Wow this article was confusing. I may not have the prior knowledge to fully follow all of Manovich’s points, but one point that did stick was the one on video games. Highly academic of me I know. I Manovick has the beginnings of a decent argument when it comes to narrative masking the algorithm of games. He is correct that because of the story we often overlook how the game itself functions. This a true point and a bizarre point. It seems obvious that the narrative is suppose to take our primary attention. I don’t think that it takes away from the actual experience of the game itself at all.
I don’t really see his point in this section though as he more just states facts. Yes, there are different kinds of games, that is why we have created different genres for them. Manovich goes on about the differences between algorithms, narrative games and logic games, but doesn’t really say why. The differences seem fairly straightforward. To add onto that I think he actually simplifies games down too much to fit his groups. Plenty of games have little mini games built into them. One example is hacking in fallout 4. The hacking system is a very straightforward word creating game that would fit into Manovich’s algorithm category. But fallout as a whole is a very different style of game.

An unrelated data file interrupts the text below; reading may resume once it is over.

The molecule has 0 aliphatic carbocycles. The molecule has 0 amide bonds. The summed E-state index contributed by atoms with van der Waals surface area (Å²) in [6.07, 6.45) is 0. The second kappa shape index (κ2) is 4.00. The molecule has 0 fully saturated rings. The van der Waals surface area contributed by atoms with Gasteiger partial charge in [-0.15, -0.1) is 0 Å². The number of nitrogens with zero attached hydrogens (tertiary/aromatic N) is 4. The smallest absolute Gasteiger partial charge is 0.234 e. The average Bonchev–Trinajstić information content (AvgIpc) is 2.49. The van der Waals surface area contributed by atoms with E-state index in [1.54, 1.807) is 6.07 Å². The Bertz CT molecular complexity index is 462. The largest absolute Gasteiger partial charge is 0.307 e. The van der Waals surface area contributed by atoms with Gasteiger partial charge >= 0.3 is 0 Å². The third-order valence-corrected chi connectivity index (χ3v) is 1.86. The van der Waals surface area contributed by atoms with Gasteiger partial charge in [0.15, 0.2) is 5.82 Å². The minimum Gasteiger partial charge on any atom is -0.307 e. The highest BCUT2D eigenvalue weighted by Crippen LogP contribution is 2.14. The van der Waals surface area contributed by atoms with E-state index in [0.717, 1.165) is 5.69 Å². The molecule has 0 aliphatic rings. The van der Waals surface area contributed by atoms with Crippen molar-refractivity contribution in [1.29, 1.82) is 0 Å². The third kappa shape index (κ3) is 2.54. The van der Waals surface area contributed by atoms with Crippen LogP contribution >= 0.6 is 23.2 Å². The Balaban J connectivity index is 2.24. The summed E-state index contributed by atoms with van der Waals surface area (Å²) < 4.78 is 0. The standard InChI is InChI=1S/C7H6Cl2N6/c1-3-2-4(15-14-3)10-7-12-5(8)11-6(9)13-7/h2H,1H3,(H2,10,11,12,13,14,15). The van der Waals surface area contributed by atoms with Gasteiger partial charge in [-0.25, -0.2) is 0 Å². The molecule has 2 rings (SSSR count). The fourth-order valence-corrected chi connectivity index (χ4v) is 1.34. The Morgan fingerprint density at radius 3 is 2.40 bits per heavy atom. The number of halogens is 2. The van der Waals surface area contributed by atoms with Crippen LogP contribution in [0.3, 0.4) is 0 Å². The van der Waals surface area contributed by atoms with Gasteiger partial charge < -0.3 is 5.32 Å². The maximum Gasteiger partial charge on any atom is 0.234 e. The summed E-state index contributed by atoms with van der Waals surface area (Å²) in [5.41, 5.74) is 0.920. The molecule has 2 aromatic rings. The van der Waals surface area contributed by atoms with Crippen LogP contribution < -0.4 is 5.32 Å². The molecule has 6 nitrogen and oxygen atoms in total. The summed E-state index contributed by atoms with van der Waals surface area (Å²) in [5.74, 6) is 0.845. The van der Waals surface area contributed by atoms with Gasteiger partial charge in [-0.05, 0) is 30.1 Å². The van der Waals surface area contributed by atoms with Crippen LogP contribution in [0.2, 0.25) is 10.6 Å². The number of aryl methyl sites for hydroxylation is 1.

Manovich could’ve made the argument that we often overlook the important aspect of games themselves. He could’ve said that video games are not as free and expressive as we like to think they are. That in reality we are following these codes and simply tricking ourselves into thinking we have some sort of freedom through the context of the narrative. That is a perfectly valid point that he starts to make, but never fully says. Instead he jumps to the next topic. I understand he wasn’t focused on this per say but I felt like he did this in many other sections where he’d simply start a point and move onto the next without creating any closure.